Saturday, January 26, 2013

John Brooks Felton (1827-1877) - 14th Oakland Mayor; UC Regent; Railroad Pioneer; California City Named in His Honor

The only marking of John Felton's grave
Lot 2, Plot 410c

John Brooks Felton was born in circa 1827 in Saugus, Massachusetts and died May 2, 1877 in Oakland, California. He was an American jurist and politician who served as the 14th Mayor of Oakland, California. 

Felton was the son of an almshouse superintendent in Cambridge, Massachusetts and brother of Cornelius Conway Felton, a classics scholar at Harvard University and Samuel Morse Felton, Sr., a railroad executive. He graduated from Harvard in 1847 and briefly served as a Greek tutor before pursuing the law. He studied the Napoleonic code in Paris for one year and became fluent in both French and Spanish.

In 1854, Felton moved to San Francisco to open a law practice with Harvard classmate, E.J. Pringle. The firm, which was later joined by A. C. Whitcomb, was successful in litigating land claims and their clients included real estate baron Kelsey Hazen, Mexico's Secretary of Finance José Yves Limantour, and millionaire businessman James Lick. 

John Brooks Felton
Felton was a legal advisor to Levi Parsons of the San Francisco Dock and Wharf Company during Parsons' attempt to have the "Bulkhead Bill" passed.  The legislation was a highly controversial bill heavily supported by San Francisco capitalists. It would have placed the city's waterfront in the hands of private companies within monopolies. Despite support for the bill among San Francisco's wealthy, local merchants and the public alike were in staunch opposition. In a move that stunned many former wealthy supporters, Governor John Downey vetoed the Bulkhead Bill.

Becoming disenchanted with the political climate of San Francisco, he moved himself across the Bay and settled in Oakland, and very soon to be affiliated with city pioneer Horace Carpentier. Here Felton played an important part in the famed "compromise of 1868," where Alameda County deeded 500 acres to the Western Pacific Railroad Company through the Oakland Waterfront Company to be used as a terminal for the transcontinental railroad, along with two strips of land as right-of-way.

In 1867 he was hired by the city of Oakland, with a promise of land in payment for his assistance in helping the city to recover the waterfront which had been conveyed to Carpentier fifteen years earlier. Having accepted this legal responsibility, he almost immediately went into clandestine association with Carpentier. By March of 1868 Felton was on the Board of Trustees for the Oakland Waterfront Company. At this time he was also the Grand Orator of the Grand Lodge of California Masonry. He served as Mayor of Oakland from 1869-1870, succeeding his friend Samuel Merritt.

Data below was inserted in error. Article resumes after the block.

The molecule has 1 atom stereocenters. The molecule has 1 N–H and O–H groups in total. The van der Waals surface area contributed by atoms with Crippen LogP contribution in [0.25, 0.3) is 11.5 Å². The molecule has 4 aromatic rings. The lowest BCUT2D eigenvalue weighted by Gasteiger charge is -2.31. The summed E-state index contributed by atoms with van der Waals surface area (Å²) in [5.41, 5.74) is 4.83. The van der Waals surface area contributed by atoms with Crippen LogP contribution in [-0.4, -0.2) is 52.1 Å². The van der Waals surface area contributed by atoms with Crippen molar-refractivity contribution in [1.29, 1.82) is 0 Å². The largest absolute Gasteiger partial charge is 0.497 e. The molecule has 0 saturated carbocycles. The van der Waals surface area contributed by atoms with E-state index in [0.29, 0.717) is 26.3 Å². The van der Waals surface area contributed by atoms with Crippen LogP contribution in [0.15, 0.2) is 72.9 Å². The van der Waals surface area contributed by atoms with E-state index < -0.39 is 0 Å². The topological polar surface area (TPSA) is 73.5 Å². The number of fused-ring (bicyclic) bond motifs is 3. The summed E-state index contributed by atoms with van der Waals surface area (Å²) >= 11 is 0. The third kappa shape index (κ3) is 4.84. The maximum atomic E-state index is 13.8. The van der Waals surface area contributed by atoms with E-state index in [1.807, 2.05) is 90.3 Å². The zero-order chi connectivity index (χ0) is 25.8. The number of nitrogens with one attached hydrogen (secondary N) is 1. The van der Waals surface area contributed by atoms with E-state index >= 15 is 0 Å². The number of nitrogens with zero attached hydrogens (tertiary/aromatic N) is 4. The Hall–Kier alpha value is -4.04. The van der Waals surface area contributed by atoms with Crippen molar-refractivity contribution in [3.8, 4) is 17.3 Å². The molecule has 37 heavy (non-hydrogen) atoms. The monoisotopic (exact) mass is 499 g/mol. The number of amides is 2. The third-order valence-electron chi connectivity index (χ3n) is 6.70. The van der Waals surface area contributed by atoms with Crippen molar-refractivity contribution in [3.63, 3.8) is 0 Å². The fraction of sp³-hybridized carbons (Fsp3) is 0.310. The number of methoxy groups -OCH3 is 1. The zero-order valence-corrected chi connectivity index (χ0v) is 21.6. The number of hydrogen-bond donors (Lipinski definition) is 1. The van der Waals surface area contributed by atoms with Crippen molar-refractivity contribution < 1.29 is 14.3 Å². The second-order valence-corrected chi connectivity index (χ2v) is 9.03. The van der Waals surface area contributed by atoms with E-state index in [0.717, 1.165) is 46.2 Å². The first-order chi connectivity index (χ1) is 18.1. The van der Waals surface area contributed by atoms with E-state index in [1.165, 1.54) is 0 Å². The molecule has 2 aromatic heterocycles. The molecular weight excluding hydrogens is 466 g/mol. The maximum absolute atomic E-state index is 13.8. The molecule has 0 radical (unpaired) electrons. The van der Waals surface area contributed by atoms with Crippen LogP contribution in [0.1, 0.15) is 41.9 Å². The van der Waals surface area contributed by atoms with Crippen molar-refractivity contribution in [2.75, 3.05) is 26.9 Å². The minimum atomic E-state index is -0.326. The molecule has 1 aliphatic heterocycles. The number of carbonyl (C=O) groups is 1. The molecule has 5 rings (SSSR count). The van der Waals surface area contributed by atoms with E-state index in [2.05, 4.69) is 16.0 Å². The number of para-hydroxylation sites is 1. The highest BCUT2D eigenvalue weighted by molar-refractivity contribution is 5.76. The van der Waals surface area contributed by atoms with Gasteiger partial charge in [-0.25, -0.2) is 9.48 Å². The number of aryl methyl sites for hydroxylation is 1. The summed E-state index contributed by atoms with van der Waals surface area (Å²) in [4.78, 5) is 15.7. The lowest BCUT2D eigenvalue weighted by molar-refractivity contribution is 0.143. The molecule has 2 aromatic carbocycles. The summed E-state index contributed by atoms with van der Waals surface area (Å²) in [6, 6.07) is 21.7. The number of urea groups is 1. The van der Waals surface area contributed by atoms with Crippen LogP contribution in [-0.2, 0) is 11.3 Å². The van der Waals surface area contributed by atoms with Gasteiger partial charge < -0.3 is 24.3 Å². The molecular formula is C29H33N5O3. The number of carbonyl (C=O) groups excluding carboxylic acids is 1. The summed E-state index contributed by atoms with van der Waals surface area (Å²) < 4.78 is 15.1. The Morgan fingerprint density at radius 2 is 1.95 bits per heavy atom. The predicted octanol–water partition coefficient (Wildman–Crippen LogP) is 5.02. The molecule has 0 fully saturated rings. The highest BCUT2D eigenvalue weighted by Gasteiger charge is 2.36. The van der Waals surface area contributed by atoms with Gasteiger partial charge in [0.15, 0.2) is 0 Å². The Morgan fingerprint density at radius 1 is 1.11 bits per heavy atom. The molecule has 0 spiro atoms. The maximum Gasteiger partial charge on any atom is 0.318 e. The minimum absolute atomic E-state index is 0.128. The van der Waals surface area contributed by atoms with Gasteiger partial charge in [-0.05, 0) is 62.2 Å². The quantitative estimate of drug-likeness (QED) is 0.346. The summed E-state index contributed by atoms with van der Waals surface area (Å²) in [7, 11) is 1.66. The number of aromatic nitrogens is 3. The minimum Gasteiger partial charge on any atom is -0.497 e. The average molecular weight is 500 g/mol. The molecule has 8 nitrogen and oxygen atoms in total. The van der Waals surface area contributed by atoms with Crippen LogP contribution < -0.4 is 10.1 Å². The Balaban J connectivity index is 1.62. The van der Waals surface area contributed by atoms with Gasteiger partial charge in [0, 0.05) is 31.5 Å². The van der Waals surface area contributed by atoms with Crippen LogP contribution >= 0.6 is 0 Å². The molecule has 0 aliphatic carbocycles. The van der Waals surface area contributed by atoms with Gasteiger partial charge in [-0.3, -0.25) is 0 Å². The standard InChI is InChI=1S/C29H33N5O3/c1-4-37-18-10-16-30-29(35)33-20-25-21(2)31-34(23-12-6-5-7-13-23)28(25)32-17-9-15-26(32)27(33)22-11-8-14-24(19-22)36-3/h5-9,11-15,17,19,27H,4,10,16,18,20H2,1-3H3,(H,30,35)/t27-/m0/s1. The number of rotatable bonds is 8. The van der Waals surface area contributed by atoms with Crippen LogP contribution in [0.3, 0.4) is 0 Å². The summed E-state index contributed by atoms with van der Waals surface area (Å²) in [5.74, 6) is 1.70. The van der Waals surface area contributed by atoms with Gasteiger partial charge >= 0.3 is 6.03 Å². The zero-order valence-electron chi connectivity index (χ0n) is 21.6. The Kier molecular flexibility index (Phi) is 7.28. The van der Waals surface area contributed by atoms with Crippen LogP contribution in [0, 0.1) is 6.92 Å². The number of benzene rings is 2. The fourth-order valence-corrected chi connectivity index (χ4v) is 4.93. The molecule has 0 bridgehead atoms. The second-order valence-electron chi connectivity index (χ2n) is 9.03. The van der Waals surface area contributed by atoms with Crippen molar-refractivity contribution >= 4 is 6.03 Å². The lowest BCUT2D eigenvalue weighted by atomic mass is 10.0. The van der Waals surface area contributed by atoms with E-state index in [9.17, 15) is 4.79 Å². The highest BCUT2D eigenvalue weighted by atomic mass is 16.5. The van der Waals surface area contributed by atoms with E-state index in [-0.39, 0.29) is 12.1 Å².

He is perhaps best remembered for his business, political, and social relationship with bachelors Horace Carpentier, Michael Reese, James Lick, and Samuel Merritt, men all known for "eschewing the company of women."

He was for a time remembered by at least three streets which bore his name; one of which is now 63rd Street, and two in Berkeley, one of which was renamed Derby Street, the other was absorbed by the University campus, and no longer exists.  He is now remembered for having the Santa Cruz County town of Felton, California named in his honor.

Felton, California Railroad Station
Felton twice campaigned unsuccessfully for a seat in the U.S. Senate in 1867 and 1874 and was a Presidential Elector for California during the 1868, 1872, and 1876 Presidential Elections.  Felton was the first President of the Board of Trustees of Toland Medical College (now the University of California, San Francisco) and was responsible for obtaining the school's charter, which he failed to do. He was a regent of the University of California from its inception in 1868 until his death. Felton also served as the President of the San Francisco and Oakland Railroad.

According to the May 4, 1877 issue of the Oakland Tribune, Felton's funeral was one of the largest ever seen in Oakland. It was attended by leading members of the District Courts and California Supreme Court, Masonic leaders, Regents from the University of California and dignitaries and elected officials from throughout California. The overflow service was held at St. John's Episcopal Church and the funeral procession streamed down Broadway Street to Mountain View Cemetery led by Oakland police officers twelve abreast.

[Sources include the Oakland Tribune,, Wikipedia and the History of Berkeley]

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